Writing is like being able to put life into a snow globe. It takes the things that are too big and scary and reduces them into a form that I can put away when I want and look at from a distance. It also takes all that’s good in life and captures it into something I can take out when I want and look at close up and keep forever. It makes the bad things into something I can hold…and the good things into something I can hold onto. Both help so much that I need that little souvenir of life.

Wednesday, April 28, 2010

Not Speaking of Randomness

This year I have…ahem…a significant birthday coming up. And I believe in looong celebrations. So in honor of the fact that I’ve amassed lots and lots of random junk in my significant amount of years, I’ve decided to start a new feature I’m going to call Totally Random Tuesday, where I plan to pretty much spew out something I’ve noticed that has absolutely nothing to do with anything in particular. Only I’m starting on a Wednesday because...okay, I changed my mind about the days. There will be no quote on Totally Random Tuesday. So here’s today’s.

I’m learning that speaking well isn’t necessarily the sign of a great mind. There will always be those who are easily fooled by, and therefore fuel, those who speak well but say nothing. It’s listening well that’s almost always a sign of greatness.

Saturday, April 24, 2010

Buddy the Talking Dog

I used to call our last dog, Griswold, our “talking dog” because of the way he had of making sure I paid attention to exactly what he wanted. If he wanted a walk, for example, he’d get his leash and put it in my lap. And then he’d bark at me until I obeyed. You could tell he thought I was a little stupid, but he was just so good at training his human that he did eventually get me to understand a respectable number of commands.

But Buddy has never talked. Until lately. Or maybe Griswold was right and it’s just that I didn’t understand his particular vocabulary until lately. Anyway, I give “Budward” a dog biscuit every night at 8:00. But he often either forgets that I’ve given it to him or pretends that I’ve forgotten. So I’ve taken to making a big deal of it, making sure he gets that THIS IS IT. Then the other day, as we were going through this ritual, one of the kids passed and mentioned that Buddy says “yes.” And I realized that he does.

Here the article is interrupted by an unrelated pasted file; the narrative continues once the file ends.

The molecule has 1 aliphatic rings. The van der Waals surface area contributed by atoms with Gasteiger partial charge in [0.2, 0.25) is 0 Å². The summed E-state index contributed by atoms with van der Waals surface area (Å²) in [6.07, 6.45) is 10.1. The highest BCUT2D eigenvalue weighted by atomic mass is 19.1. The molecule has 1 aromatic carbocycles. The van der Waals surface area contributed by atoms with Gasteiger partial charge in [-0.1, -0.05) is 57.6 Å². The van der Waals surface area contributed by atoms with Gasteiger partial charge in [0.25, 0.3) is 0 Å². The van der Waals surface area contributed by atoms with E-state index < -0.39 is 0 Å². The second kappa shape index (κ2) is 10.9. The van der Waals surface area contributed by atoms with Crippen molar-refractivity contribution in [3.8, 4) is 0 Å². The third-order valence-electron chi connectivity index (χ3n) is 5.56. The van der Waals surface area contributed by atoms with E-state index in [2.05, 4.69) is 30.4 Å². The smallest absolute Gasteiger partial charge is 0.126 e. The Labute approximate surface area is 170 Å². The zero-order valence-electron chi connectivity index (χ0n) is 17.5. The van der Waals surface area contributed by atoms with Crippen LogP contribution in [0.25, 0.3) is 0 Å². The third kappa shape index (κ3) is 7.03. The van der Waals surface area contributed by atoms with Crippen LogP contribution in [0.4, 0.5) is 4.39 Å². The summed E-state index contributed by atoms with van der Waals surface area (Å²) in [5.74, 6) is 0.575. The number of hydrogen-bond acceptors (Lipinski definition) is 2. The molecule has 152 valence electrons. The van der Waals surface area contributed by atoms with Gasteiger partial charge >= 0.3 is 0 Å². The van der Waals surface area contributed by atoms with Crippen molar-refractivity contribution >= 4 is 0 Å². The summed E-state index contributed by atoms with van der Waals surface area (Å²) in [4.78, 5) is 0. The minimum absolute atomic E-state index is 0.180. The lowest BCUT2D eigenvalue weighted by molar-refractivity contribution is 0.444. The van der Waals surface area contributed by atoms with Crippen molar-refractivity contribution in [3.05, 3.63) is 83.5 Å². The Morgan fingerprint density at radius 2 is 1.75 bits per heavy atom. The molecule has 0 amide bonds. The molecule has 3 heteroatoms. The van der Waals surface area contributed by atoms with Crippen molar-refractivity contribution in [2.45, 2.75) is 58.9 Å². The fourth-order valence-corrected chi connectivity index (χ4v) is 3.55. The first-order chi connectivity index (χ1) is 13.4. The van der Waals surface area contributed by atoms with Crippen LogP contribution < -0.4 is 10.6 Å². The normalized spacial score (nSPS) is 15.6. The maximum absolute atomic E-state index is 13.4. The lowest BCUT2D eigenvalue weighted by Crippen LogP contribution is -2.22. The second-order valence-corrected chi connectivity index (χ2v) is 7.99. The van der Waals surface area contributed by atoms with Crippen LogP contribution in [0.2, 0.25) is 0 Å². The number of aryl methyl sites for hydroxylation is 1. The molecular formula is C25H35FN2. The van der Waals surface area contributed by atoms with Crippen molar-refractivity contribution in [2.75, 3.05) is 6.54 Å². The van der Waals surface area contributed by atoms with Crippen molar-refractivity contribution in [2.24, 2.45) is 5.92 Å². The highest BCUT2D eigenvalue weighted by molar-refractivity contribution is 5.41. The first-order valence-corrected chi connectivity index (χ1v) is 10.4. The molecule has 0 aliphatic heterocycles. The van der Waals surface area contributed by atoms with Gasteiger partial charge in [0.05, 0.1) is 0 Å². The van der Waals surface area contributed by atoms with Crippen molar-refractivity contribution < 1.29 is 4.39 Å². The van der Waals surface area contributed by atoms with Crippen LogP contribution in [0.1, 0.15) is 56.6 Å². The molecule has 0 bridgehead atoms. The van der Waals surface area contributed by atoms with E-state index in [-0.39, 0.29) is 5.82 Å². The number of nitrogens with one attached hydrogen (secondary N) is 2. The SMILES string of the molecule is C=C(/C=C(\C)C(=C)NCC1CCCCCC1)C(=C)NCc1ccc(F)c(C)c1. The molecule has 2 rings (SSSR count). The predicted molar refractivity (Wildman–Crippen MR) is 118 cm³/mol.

So here I go. This is the first time I’ve tried posting my own video footage, let alone adding a title, and I didn't have Griswold to tell me how to do it.

If I could sit across the porch from God, I’d thank Him for lending you to me. ~Flavia

Wednesday, April 21, 2010

The Big One-Four

Today is Buddy’s 14th birthday. Or at least the day we pretend is his birthday since he was a shelter dog.  It was probably really a few weeks ago, but we liked the date.  And to think I almost didn't get him because of health concerns!  He was missing so much fur that the vet thought it might be mange.  It was a flea allergy and an untreated case of worms.  Hooray for hybrid hardiness. 

I feel so lucky not only to have had our beloved “Budster” so many years, but to have him still in such great shape. And what’s more, he’s inspired lots of writing. Thank heavens Chicken Soup moved their deadline for My Dog's Life to May 31st.  I’ve submitted two stories so far and have two more I’m working on.

We celebrated by giving one of his toys a squeaker transplant (since he positively doesn’t need more toys) and by giving him some PETCO cookies.  Which he promptly barfed up on the dining room carpet because it's not his senior formula dog food.  Sigh.

The older the fiddler, the sweeter the tune. ~Pope Paul VI

Monday, April 19, 2010

A Real Pain in the Toe